Sponge suggests steep rise
Evidence suggests that global temperatures have already risen by 1.5°C since the pre-industrial era.
A groundbreaking study led by an Australian research team challenges previous estimations and underscores the urgent need for climate action.
Unlike traditional methods that rely on sea-surface temperature records dating back to the mid-1800s, this study employs a novel approach by analysing chemical changes in the skeletons of long-lived sea sponges.
This particular type of sea sponge grows a hard carbonate skeleton. The ratio in which the sea sponges store strontium versus calcium in their skeletons is directly related to the temperature of the water they grow in.
These marine organisms, found in the Eastern Caribbean, have recorded centuries of temperature data, offering a new lens through which to view historical climate change.
According to the researchers, the analysis of sponge samples from the past 300 years indicates that the Paris Agreement 1.5°C threshold, relative to pre-industrial levels, has already been met.
The paper - accessible here - has sparked a variety of expert opinions.
Professor Malte Meinshausen - a Professor in Climate Science at The University of Melbourne - says “at first look, this single new study seems to say that the IPCC radically underestimated warming”.
“However, it is studies exactly like this that highlight the merit of the IPCC, in which hundreds of scientists comb through thousands of scientific studies to distil robust findings,” he said.
“A single new paleo record off the coast of Puerto Rico is a valuable addition to the large evidence of warming. But it is just that, one study among hundreds. The IPCC's findings still stand strong.
“We are close to 1.5°C warming and there is no reason for complacency on the path towards net zero emissions.”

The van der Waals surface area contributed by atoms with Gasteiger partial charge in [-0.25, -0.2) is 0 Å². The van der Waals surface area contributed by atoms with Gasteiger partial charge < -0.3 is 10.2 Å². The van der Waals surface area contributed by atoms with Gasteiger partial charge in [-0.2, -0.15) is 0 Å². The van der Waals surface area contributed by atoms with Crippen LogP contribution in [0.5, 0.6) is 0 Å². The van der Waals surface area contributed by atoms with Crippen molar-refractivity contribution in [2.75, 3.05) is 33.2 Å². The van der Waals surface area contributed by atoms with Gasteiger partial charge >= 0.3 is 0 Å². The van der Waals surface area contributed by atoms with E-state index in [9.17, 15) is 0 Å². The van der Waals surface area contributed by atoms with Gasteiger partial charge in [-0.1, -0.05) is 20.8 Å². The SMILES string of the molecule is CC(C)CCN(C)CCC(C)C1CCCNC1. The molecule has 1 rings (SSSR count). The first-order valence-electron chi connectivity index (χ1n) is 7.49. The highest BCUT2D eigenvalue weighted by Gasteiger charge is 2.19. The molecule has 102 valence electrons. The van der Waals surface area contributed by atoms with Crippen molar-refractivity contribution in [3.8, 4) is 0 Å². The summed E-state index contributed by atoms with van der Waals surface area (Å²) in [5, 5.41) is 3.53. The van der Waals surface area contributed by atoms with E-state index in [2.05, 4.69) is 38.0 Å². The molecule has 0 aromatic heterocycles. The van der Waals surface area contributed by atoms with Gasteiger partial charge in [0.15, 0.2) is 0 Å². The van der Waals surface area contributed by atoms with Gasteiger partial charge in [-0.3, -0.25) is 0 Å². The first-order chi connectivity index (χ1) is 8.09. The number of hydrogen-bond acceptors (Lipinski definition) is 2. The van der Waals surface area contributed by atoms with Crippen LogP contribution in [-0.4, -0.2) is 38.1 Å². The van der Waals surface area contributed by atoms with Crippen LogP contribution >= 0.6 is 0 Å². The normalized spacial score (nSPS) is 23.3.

Dr. Georgy Falster, a postdoctoral fellow at the Australian National University, says the study is useful in identifying the early start of human-caused global warming.
“For scientists to be able to calculate how much global temperature has risen above pre-industrial levels, we have to know exactly what the pre-industrial global temperature was,” he says.
“Temperature 'proxy' records like this, from natural archives, are extremely valuable because direct temperature measurements didn’t become widespread until well into the 1900s, when global warming had already started.
“This new record of global temperature from sea sponges starts in 1700 - long before the industrial era when humans started releasing large amounts of CO2 into the atmosphere.
“This means that the sea sponges are a 'natural thermometer' that provide an accurate pre-industrial temperature baseline.”
Professor Mark Howden - Director of the ANU Institute for Climate, Energy & Disaster Solutions (ICEDS) - says the paper suggests “that the total magnitude of warming since pre-industrial times (about 1.7°C) is much greater than the estimates built into the UNFCCC Paris Agreement (which indicate about 1.25°C warming)”.
“This implied different baseline temperature does not mean that we have to recast the 1.5°C and 2°C temperature goals but it does emphasise the duration and magnitude of human impact on global systems.
“It will be important to draw from other, similar, data sources beyond this one region to establish the global nature of these relationships."